Redundant and Competing Systems?

Another major problem with the ETC scheme is whether maintaining two basically large, competing fixed-guideway systems, with incompatible technology, really makes sense. if the Green Line monorail plan plan is approved, ETC will be in the position of competing against Sound Transit for scarce local and (it's safe to bet, eventually) Federal Transit Administration funding (assuming that the monorail can meet FTA guidelines in the future, since it is not currently being built in compliance). The rather steep annual motor vehicle excise tax could well become a serious money drain on Seattle taxpayers, diverting funding away from regional LRT development for what seems essentially to be a lower-capacity and expensive urban novelty.

Aside from technology, there is a very marked difference in route character between the two systems. The ETC Green Line monorail serves two inner-city corridors north and south of the CBD and well within the City of Seattle (as noted above, the monorail is authorized only within municipal Seattle). In contrast, Sound Transit's Link LRT plan has been a regional plan from the outset, and as such must select corridors suitable for regional development.

Supporters of the regional LRT plan worry that approval of the monorail could trigger a political backlash to stop the LRT project entirely. They warn that the ETC monorail proposal could be a Trojan Horse plan basically aimed at killing or truncating LRT development in Seattle. While, for the moment, top leaders in the monorail campaign are tending to mute their hostility and talk about "cooperation" and "connectivity" with the LRT plan, the ETC's propaganda and supporters' arguments (e.g., local letters to the editor) make it clear that ETC's aim is to usurp the ST Link plan, and that ETC monorail backers are bitterly hostile to LRT. Curiously, most of Seattle's most prominent Road Warriors and LRT opponents of every stripe have rallied to the ETC monorail plan; that in itself should be a giveaway as to what the proposal really represents.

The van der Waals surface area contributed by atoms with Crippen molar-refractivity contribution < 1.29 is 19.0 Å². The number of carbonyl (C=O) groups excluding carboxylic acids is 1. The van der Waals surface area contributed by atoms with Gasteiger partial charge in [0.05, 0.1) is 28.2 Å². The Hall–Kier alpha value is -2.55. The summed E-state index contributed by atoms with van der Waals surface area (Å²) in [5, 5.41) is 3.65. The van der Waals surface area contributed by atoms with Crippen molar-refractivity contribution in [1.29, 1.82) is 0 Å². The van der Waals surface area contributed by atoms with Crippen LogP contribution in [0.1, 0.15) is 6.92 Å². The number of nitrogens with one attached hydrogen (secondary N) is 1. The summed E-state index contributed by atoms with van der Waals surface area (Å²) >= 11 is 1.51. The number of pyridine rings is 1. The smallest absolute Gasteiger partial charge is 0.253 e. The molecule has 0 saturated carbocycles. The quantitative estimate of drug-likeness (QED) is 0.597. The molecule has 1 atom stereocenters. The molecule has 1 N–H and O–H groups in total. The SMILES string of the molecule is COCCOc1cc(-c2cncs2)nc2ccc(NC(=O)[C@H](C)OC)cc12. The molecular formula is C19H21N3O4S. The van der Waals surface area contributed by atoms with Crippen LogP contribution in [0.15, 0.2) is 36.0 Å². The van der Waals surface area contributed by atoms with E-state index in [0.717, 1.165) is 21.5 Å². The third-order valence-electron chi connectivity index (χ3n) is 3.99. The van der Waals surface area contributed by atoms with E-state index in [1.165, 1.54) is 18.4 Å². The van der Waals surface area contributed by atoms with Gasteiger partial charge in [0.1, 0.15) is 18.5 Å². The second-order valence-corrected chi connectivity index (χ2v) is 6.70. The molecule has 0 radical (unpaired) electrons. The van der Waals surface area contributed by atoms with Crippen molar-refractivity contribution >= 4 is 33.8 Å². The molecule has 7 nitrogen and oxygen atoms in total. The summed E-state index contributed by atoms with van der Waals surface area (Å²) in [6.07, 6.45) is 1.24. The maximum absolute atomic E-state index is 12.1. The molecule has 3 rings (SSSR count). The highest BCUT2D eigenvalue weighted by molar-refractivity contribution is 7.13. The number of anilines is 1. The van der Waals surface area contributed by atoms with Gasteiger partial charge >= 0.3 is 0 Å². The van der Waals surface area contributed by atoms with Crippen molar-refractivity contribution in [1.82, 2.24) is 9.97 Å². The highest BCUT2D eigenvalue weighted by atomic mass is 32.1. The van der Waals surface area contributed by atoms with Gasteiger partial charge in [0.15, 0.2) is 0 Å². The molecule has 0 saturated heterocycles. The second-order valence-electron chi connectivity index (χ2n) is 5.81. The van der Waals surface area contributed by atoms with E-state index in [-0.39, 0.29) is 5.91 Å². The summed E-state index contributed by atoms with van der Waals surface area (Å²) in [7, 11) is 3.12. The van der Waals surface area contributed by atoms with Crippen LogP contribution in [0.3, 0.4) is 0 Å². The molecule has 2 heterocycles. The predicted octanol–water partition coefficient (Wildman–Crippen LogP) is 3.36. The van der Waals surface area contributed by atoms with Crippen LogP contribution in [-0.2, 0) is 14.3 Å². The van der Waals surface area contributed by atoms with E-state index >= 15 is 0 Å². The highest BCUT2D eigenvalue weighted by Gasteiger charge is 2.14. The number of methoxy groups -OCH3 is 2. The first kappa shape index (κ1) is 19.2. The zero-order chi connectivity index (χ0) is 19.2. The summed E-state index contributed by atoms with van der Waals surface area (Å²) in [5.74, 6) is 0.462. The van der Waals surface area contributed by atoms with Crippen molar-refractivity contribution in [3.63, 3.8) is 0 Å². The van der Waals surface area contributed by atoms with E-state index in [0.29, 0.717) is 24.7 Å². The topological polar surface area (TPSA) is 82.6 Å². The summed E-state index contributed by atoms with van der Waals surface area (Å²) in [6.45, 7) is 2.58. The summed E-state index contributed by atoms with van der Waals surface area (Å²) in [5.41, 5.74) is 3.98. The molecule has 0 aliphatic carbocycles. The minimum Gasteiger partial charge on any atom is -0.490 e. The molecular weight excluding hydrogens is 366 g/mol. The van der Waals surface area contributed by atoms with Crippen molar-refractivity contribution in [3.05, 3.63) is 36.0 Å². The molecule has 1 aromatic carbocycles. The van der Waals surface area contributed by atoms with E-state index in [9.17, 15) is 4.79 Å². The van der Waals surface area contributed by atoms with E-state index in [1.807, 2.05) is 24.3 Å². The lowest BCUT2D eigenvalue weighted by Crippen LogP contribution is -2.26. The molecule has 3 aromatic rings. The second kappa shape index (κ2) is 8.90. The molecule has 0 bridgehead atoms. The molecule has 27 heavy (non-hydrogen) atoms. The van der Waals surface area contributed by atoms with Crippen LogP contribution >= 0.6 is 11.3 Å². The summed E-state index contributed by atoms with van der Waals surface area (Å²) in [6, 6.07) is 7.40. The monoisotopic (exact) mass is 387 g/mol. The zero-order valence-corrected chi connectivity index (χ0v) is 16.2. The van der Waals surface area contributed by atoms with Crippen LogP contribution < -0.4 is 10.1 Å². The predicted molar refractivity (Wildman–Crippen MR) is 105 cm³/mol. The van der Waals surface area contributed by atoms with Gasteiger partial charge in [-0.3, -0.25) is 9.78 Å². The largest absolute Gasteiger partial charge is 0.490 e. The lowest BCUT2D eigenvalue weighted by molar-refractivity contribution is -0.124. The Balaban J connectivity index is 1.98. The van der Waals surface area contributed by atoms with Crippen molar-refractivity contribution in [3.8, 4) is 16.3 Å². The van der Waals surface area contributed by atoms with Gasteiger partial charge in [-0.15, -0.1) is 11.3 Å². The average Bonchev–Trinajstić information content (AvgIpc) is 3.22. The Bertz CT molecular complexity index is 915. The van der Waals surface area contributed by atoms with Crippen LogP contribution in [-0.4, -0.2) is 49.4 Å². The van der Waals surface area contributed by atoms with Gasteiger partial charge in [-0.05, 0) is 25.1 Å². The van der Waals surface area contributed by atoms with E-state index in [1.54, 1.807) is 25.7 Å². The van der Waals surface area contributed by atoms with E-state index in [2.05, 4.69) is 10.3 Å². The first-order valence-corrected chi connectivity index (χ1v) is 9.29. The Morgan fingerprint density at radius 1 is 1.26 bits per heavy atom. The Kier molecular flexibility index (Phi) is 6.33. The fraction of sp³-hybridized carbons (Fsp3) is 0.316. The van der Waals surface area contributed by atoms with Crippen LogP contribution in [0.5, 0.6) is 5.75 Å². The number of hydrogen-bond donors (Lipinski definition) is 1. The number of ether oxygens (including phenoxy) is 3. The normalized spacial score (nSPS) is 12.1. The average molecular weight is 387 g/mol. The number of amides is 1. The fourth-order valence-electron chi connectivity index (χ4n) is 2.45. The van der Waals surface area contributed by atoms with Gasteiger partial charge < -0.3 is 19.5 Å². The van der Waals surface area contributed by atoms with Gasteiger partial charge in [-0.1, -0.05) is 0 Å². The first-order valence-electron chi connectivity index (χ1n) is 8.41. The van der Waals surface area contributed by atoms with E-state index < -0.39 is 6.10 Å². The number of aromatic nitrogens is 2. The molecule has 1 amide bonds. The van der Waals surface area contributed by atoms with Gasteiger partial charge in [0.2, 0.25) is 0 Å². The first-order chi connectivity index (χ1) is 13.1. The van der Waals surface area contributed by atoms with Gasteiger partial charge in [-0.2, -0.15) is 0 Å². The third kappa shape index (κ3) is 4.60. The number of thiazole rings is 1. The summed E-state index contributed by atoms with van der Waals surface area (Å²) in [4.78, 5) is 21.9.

Troubles in Store for Monorail Project?

So, what if the ETC monorail plan is approved? Many transit planners and opponents of the proposal predict the project will probably eventually experience some major budget overruns. Certainly, wirh a $1.5 billion cap on bonds, it's like that only a portion of the 14 miles would ever be built.

Another huge problem is the operating cost shortfall. With wildly exaggerated and vacillating ridership and revenue estimates, meandering fare estimates, and apparently lowballed operating cost estimates, ETC have managed to publicize a patchwork of figures to back their promise that the monorail will pay its own operating costs – despite, of course, widespread skepticism. The reality will almost surely mean some kind of pressure for an additional operational subsidy from somewhere. In addition, it's likely that the system's capacity constraints and other operational shortcomings would start giving headaches and embarrassments once it's in operation.

All this may lie in the distant future; for the immediate future, however, with no real-world data to deal with, it's probable that ETC will continue to portray a very rosy outlook. This could very well lead other cities to get starry-eyed about monorail before any truly reliable, solid, here-and-now experience (i.e., a reality bath) emerges to indicate otherwise. (Likewise the first stage of Las Vegas's rebuilt and extended monorail, with private financing and subsidy, isn't due to see the daylight of revenue operation until sometime in 2004.)

Monorail backers are treating all their promises as if they were accomplished fact years ahead of any real experience with this mode. (There is the rather abysmally performing Jacksonville monorail, but it's more of a CBD peoplemover and so not compellingly persuasive as a case study of monorail in action.)

Certainly, if the ETC plan is approved on November 5th, the American public will have another case study (along with the Las Vegas monorail) of the realities of a large-scale urban monorail project. And Seattle taxpayers will begin to see what they have actually bought.

Rev. 2003/01/20